Cats lick other cats or even their owners as a way of showing affection and establishing social bonds. This behavior is similar to the grooming behavior they have with themselves.

Lip licking and yawning

Cats sometimes lick their lips and yawn in situations of stress or anxiety. These behaviors can be signs of discomfort and may indicate that the cat is trying to calm down or show submission.

Parts of your body that communicate

Line

A high tail indicates trust and well-being, while a low tail can indicate submission or insecurity. A tail that is flicking back and forth can be a sign of agitation or excitement, while a bristly tail indicates fear or aggression.

Ears

Pricked, forward-facing ears indicate attentiveness and curiosity. If the ears are slightly back, it may be a sign of discomfort or fear. If the ears are pulled back and flat against the head, it may be a sign of aggression or defense.

Body posture

A relaxed and comfortable cat will have a relaxed posture, with a loose body and relaxed muscles. If the cat exhibits any fear or submission symptoms, it will probably cower or crouch. On the other hand, if the cat arches and stands on end, it will be a sign of aggression or threat.

Look

A cat's eyes can tell a lot about its mood. A relaxed cat will have wide, blinking eyes. If the eyes are wide open and fixed, it could be a sign of alertness or tension. Also, direct eye contact will be interpreted as a challenge in the feline world.

Vocalizations

Soft, meowing meows usually indicate a request for attention or friendly communication. Conversely, loud meows, growls, and snorts are signs of discomfort, frustration, or aggression.

Defensive postures

When a cat feels threatened or uncomfortable, it usually adopts defensive postures. This includes arching the back, ruffling the hair, turning in profile, hissing, or growling. These postures indicate that the cat is feeling intimidated and is trying to appear bigger and scare off the potential threat.

Displacement

Cats make moving movements when they are uncomfortable or agitated. This includes excessive licking, excessive scratching, or moving around without a clear purpose. These behaviors are a way to release pent-up energy or stress. It is important that you do not confuse licking with cat grooming .

Interaction tolerance

Some cats enjoy physical contact and seek petting and cuddling, while others are more reserved or even reject contact. Respect your cat's individual boundaries and don't force her to interact if she shows signs of discomfort, such as avoidance movements, growling, or attempts to escape.

What does the cat language tell us with its body?

Everything, they really communicate everything to us with their body. They can be very simple things like “I'm hungry” to “I'm fed up and I need my space”. Also, with their body language they can inform us of any discomfort or disease that is attacking them. Examples of diseases that usually attack michis are: feline leukemia , feline panleukopenia , toxoplasmosis in cats , ringworm in cats , among others.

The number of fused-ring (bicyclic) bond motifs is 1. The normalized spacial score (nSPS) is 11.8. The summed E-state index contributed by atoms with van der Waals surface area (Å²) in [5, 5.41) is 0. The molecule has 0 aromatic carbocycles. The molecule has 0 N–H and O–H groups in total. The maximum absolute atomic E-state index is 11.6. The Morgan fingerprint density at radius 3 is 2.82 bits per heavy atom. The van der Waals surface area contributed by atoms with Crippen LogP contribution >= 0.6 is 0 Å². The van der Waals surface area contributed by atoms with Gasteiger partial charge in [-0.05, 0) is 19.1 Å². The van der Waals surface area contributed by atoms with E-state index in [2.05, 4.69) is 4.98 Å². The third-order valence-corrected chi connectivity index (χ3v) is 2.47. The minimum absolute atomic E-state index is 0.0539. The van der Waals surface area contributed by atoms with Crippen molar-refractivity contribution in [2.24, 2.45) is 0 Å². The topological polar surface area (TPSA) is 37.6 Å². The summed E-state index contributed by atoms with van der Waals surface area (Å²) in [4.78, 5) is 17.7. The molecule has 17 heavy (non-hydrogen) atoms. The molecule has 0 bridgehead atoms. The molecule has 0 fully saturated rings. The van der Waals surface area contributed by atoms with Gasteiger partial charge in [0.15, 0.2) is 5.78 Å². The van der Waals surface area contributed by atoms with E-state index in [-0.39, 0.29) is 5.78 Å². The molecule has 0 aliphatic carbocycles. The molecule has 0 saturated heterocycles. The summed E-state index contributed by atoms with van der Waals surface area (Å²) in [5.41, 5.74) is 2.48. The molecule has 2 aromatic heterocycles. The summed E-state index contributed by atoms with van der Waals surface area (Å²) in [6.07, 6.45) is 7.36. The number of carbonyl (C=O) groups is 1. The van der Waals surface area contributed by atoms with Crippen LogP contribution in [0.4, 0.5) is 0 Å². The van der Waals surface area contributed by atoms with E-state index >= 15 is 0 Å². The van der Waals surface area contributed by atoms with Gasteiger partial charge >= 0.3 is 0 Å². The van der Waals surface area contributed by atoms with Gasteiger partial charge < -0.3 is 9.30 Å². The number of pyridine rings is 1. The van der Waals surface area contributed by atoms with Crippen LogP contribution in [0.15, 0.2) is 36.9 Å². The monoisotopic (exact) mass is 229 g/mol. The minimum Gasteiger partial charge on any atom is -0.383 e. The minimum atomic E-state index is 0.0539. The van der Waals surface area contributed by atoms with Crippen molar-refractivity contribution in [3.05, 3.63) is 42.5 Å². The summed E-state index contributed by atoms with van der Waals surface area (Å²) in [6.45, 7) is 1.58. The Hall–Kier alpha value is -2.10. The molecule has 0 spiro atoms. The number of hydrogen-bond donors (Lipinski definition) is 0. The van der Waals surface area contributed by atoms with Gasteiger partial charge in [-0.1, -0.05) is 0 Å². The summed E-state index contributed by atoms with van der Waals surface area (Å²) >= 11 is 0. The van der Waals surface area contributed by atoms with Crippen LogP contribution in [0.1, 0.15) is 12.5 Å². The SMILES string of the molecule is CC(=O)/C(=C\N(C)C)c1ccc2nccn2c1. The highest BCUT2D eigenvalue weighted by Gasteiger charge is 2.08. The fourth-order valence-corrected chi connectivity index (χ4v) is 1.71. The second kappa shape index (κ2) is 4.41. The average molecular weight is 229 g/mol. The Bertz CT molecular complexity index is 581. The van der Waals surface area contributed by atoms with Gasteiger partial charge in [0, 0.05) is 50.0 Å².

How to know if my cat is playing?

You have to pay attention to his body language. Beyond and together with all the points that we previously developed to identify certain situations, you know your pet. You know certain gestures, sounds or acts that he performs to warn you of something.

Normally if they are playing, as we saw before, their ears will be up, their tail relaxed and the meows they emit will be unique, very soft and short. Also, you can be more observant and pay attention to whether they are sticking out their claws or the way they are biting each other, since a bad bite can be the cause of starting a fight.

Conclusion

We can conclude with this blog that much of the learning relies on observation. By living daily with our feline pets, we learn to know them and put ourselves before their needs, however, there is information that is generic to their species, such as their body language, and that we often do not know.

It is important that we pay attention to their body language because it is the only way they have to communicate their emotions or illnesses to us.

At Waggy's we are interested in the good of our pets and that is why we recommend Waggy's calming Cats and Waggy's Oil cats to help your pet cope with the famous stress situations in cats , anxiety, aggressive behavior, hyperactivity and more that often affect cats.

These products are made with CBD for cats . To understand more about the subject, I recommend that you read the article Benefits of CBD in Cats , as well as visit the product catalog.